References:

PCR Part II section 4; OPR sections 6.1, 6.5(1)(w)(x), 6.6, 40, 47, 48

Assessment:

(Note – The sub-element is attributed to companies’ senior management and Accountable Officer; therefore, the Board does not break up its review into governance and program levels.)

Annual Management Review of Management System and Crossings Program Process

Alliance currently has several processes, practices and activities for conducting an annual management review of its management system and Crossings program as follows:

  • Accountable Officer Report Process;
  • Operational Excellence Management System – OEMS Management Review Process;
  • Land, Right of Way & Corridor Management (LRCM)Annual Program Review Practice

Upon review of the processes, practices and activities, as well as records supporting implementation of an annual management review, the Board noted the following:

  • Accountable Officer Report Process
    • At the time of the audit, the process was not established as per the Board’s working definition, as the document was approved in June 2015. However, interviews confirmed it implemented by practice in order to prepare the 2014 Annual Accountable Officer Report;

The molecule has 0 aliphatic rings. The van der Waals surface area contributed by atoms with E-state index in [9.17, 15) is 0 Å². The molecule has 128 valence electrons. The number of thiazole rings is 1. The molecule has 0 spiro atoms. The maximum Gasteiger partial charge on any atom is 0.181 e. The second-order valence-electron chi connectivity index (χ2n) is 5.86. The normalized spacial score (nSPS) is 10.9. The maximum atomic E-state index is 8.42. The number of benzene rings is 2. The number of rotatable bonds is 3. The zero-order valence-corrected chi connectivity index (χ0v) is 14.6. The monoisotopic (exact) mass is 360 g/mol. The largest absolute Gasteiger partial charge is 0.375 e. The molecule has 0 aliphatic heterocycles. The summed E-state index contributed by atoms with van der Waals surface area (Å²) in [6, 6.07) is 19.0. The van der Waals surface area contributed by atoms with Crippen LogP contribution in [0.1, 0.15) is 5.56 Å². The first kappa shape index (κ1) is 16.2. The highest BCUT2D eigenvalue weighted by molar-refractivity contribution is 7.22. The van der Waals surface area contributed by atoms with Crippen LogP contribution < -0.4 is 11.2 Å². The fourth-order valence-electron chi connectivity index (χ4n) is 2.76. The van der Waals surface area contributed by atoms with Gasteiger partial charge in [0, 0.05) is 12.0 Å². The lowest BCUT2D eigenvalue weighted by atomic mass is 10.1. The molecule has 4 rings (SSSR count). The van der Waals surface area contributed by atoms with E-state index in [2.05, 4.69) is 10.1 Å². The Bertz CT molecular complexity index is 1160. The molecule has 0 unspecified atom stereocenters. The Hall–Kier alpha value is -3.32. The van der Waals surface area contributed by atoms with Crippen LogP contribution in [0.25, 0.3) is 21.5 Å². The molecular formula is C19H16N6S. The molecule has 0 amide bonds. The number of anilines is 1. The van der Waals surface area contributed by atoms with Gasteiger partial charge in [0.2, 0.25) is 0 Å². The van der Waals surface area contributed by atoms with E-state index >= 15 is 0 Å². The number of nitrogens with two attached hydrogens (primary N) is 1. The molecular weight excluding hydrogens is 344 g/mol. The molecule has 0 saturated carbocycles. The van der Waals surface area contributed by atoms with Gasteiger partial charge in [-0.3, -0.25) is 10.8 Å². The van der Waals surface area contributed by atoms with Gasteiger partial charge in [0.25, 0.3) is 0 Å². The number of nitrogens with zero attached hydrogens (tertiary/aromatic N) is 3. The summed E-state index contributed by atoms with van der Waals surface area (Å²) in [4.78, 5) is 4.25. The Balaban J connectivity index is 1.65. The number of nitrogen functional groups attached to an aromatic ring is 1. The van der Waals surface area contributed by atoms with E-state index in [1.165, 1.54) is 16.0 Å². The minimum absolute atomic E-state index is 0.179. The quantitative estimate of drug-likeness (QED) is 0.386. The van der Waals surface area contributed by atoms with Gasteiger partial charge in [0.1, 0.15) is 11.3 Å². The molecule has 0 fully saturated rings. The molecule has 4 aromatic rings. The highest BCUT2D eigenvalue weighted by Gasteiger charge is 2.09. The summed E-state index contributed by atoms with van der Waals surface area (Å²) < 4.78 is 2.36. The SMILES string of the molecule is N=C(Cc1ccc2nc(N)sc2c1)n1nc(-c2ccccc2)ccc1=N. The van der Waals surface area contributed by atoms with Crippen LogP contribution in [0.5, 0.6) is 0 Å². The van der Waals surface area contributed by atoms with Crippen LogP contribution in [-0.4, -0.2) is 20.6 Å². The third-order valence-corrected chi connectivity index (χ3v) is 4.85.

• The design of the process meets Board’s working definition as it includes the 5 w’s and h approach (who, what, where, when, why and how);
    • Process does account for a review of the management system and Public Awareness program;
    • Process does not stipulate the type of protection program level information that is to be provided as part of the review;
    • Process does not stipulate who is responsible for completing the review of the management system; and
    • Process does not stipulate how the annual management reviews ensure continual improvement in meeting the company obligations to protect the safety and security of the people, the pipeline and for the protection of the environment.